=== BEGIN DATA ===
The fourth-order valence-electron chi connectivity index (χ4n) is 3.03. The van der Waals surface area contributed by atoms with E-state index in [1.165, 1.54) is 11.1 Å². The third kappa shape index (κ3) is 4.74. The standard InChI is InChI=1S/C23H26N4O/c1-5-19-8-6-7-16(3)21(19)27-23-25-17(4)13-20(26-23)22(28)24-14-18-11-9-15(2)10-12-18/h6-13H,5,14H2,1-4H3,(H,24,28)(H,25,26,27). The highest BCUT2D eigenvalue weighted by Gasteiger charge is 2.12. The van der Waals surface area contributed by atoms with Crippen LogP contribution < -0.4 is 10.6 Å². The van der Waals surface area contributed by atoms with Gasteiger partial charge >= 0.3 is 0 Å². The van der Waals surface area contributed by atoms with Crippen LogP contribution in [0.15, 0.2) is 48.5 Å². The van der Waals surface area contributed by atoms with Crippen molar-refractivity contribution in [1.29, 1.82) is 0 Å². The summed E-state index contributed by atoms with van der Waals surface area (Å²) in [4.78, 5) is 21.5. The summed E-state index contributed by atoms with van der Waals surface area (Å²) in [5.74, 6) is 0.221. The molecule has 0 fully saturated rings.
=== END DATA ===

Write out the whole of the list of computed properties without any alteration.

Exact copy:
The fourth-order valence-electron chi connectivity index (χ4n) is 3.03. The van der Waals surface area contributed by atoms with E-state index in [1.165, 1.54) is 11.1 Å². The third kappa shape index (κ3) is 4.74. The standard InChI is InChI=1S/C23H26N4O/c1-5-19-8-6-7-16(3)21(19)27-23-25-17(4)13-20(26-23)22(28)24-14-18-11-9-15(2)10-12-18/h6-13H,5,14H2,1-4H3,(H,24,28)(H,25,26,27). The highest BCUT2D eigenvalue weighted by Gasteiger charge is 2.12. The van der Waals surface area contributed by atoms with Crippen LogP contribution < -0.4 is 10.6 Å². The van der Waals surface area contributed by atoms with Gasteiger partial charge >= 0.3 is 0 Å². The van der Waals surface area contributed by atoms with Crippen LogP contribution in [0.15, 0.2) is 48.5 Å². The van der Waals surface area contributed by atoms with Crippen molar-refractivity contribution in [1.29, 1.82) is 0 Å². The summed E-state index contributed by atoms with van der Waals surface area (Å²) in [4.78, 5) is 21.5. The summed E-state index contributed by atoms with van der Waals surface area (Å²) in [5.74, 6) is 0.221. The molecule has 0 fully saturated rings.